#28

If you’ve never stopped to look at a spoonful of honey mid-drip, then you don’t know what it’s like to slow way down. You’ve never felt your eyes dry out wholly just to moisturize again from a thicker,
viscous air.

Go to your window, the one that opens up onto the parking lot and the green garden corner. Open up everything wide.

I’ve left a smear of liquid gold for you to press your nose against. For you to bat your eyelashes. Let the honey pearl up between dendrite hairs.

For you to hear the stretch of golden taffy. The hum of general motors later. It will all still be there out there somewhere for you. Trust the bees. They’ve been doing it for centuries.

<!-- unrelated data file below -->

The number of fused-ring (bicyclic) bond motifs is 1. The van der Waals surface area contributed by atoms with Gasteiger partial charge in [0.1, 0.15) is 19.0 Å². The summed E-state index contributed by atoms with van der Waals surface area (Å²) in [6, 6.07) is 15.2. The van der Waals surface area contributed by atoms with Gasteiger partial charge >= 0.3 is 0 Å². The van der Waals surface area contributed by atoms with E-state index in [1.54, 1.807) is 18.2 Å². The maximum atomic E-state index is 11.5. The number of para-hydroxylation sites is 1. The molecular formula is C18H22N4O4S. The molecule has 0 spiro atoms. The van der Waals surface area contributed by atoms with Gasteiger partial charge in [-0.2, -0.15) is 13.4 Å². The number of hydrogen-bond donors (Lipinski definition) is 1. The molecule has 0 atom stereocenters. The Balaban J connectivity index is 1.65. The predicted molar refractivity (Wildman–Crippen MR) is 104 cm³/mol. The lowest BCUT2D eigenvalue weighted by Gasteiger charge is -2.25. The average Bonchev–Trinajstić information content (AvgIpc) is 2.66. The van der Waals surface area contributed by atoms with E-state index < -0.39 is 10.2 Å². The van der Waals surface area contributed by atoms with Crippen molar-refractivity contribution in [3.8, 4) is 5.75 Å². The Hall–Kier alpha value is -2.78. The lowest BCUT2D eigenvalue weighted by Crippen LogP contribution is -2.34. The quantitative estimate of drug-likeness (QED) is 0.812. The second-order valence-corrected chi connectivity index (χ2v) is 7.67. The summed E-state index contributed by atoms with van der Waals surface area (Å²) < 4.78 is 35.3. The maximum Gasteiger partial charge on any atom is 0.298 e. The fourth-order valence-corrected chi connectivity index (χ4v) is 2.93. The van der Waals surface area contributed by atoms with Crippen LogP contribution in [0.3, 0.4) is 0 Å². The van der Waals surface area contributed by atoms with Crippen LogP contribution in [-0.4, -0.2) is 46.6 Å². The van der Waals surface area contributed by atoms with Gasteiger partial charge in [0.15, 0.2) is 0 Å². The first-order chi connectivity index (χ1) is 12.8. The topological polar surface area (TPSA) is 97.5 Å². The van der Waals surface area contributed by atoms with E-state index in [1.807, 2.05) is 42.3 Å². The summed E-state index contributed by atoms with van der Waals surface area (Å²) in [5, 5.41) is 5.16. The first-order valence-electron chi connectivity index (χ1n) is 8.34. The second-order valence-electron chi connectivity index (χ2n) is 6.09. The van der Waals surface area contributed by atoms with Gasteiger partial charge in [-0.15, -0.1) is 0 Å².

But first, become unstuck to the way things used to come to you. Slit the skin between your thumb and finger. Remember the slow wave of pain. Remember the night your stomach turned to knots. It was starry and silent and beautifully complex.

Your fingerprints, renewed, how they will begin to glow. Soon, you’ll remember how to touch again.

*

Cameron Finch is a short story writer and poet whose work has appeared or is forthcoming in Midwestern Gothic, Across the Margin, Dream Pop Press, Exceptions Journal, and elsewhere. She hails from Ann Arbor, Michigan, where she likes to tap dance in place whilst waiting for the light to turn at crosswalks. Cameron is currently an MFA candidate in Writing and Publishing at Vermont College of Fine Arts, and serves as the Managing Editor of the college’s literary journal, Hunger Mountain. Find her online at https://ccfinch.com.

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